But the damage was done, and so she'd gotten her second choice, and I watched her at our reception, glowing in the evening lights in her white dress, glowing and smiling and happy and dancing, I watched her as I talked to people and danced myself, sometimes with her and sometimes with others, and I watched her, later, as we got to the hotel where we were staying that night, watched her as she walked in still wearing her second-choice dress.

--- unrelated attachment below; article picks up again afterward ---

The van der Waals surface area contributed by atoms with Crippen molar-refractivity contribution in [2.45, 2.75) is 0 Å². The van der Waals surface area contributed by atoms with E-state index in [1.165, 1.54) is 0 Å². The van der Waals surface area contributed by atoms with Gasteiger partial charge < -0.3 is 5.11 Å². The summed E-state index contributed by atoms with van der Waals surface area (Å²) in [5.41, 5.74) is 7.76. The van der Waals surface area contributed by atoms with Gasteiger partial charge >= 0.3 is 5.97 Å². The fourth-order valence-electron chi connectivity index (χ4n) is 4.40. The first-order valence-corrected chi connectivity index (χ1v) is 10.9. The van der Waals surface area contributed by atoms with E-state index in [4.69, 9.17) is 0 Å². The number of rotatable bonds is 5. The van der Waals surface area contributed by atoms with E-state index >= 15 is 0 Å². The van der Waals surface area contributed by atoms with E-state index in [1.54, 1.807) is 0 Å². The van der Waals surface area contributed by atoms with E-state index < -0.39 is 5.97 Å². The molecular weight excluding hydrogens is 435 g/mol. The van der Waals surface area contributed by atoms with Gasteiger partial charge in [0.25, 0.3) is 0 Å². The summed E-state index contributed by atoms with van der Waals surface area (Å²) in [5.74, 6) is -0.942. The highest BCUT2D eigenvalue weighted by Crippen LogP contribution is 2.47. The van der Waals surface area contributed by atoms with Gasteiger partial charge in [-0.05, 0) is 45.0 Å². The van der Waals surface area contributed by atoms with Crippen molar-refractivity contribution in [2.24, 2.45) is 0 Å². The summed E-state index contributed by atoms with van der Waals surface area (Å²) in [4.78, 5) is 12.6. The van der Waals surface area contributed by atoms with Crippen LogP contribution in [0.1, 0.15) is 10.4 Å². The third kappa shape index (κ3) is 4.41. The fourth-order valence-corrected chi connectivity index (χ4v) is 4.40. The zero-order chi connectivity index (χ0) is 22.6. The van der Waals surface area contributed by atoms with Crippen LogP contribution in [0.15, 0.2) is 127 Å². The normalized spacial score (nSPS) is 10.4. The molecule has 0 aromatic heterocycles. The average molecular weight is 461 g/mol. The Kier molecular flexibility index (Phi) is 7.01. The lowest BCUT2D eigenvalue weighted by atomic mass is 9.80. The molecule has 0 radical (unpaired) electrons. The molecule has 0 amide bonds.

We weren't leaving for our honeymoon until the next morning, technically, but we were staying in a hotel that night and leaving the kids with Grandma back at the apartment, so that our first night as a married couple wouldn't be spent mediating fights between the girls over who was better, the Backstreet Boys or N'Sync, and wouldn't be spent chasing the hamsters that The Boy was always letting out of their cage. And we were staying at a secret hotel, one we didn't tell anyone about. We gave nobody the name of the hotel we were staying at, and we even took evasive action when we finally left the apartment and the remaining guests and kids who had left the reception and followed us home. We drove off in a random direction, and made some turns and twists before heading to our secret hotel, to make sure that we were not followed, because we didn't want hangers-on to come and insist that we keep partying, that we keep receptioning, that we not let the night end.